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Sunday, October 22, 2017

Siemens, MaK Cooperate With CCG For Faster Icebreaker Response

The Louis S. St-Laurent is the Canadian Coast Guard's largest icebreaker. Commissioned in 1969, she has a displacement of 14,500 tons and is driven by three fixed-pitch propellers each with a power capacity of 7 MW.

The Louis's main function is to serve as an icebreaker and ship escort in both the Gulf of St- Lawrence and the Canadian Arctic. In this capacity, one of its most important operational features is propulsion system response time.

Response time is generally measured as the time for the propeller drive shafts to go from full ahead to full astern. This shaft reversal is often referred to as "crash reversal" for free running maneuvers and this time would be in the order of 40 - 80 seconds for most commercial vessels. The need to both operate at full power in close proximity to other vessels, and the accuracy needed for repetitive bow-ramming of ice ridges, generally require a response time in the order of 10 - 20 seconds. The original turbo/electric DC drives of the Louis were replaced by a five-engine diesel/AC-DC system with MaK engines and Siemens Electric controls — during mid-life modernization in 1992. The new configuration allowed for dynamic braking and reversal of the motors by continuous field control.

Following this refit, the ship reportedly demonstrated a remarkable improvement in open water and icebreaking performance on the first Arctic mission. Analysis of ice trials data collected on this trip, however, revealed the propulsion system had untapped capability, as well as several interface problems between the new drives and the original telegraph consoles. The combined effect of these conditions resulted in shaft reversal times longer than the potential performance of the system.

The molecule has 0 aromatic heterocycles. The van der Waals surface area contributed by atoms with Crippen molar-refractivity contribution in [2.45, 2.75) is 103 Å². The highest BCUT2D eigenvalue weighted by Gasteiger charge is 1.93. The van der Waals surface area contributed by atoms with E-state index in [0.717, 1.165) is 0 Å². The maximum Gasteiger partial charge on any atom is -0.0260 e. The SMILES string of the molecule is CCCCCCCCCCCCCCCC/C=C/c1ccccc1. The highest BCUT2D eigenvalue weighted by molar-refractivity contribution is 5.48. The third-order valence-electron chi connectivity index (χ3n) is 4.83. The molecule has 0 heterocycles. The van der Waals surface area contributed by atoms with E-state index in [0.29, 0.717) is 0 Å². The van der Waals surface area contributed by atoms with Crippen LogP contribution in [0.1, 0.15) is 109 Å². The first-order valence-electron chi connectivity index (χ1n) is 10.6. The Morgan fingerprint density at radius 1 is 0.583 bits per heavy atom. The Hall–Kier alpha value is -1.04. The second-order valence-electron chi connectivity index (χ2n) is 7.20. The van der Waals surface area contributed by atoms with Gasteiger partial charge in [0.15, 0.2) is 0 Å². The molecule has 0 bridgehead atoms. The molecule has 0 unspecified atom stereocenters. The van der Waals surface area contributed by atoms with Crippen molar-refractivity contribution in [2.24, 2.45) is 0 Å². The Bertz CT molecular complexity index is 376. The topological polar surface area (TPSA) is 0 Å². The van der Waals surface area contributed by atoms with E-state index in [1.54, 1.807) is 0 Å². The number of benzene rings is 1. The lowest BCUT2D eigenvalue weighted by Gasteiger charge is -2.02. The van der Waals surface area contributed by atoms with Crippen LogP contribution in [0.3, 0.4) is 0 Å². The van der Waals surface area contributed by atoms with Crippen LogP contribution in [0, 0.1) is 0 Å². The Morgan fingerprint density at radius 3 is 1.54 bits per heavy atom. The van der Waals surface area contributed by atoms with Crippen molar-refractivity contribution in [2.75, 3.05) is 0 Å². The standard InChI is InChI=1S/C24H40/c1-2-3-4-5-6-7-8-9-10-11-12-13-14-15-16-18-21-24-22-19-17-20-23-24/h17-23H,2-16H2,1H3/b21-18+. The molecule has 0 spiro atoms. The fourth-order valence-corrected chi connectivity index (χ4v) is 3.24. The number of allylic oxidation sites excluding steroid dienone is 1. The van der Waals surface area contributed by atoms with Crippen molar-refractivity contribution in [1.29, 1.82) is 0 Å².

The Cooperative Solution The CGC turned to Siemens Electric Ltd. of Montreal to help develop an innovative and cost-effective solution to the problem. With this project, the CGC also put in place its new mandate of Downward Delegation by giving the vessel's management team the entire responsibility for the upgrade. Every aspect of the project including specification development, contractor liaison, materials procurement, systems training, onboard installation and commissioning, and financial management would be coordinated by the Louis's own engineering crew.

Initial discussions were held between theLouis, Siemens, and MaK in May of 1994. A review of the propulsion response time curves showed that the existing control strategy did not initiate motor field reversal until the armature current had climbed to approximately 60 percent. This approach was originally adopted to improve fuel efficiency, but resulted in a nine-second lag from telegraph command until reverse power was exercised upon the propeller shafts. Other "delays" were identified in the time to unload the diesel engines and response time of the bridge telegraph consoles.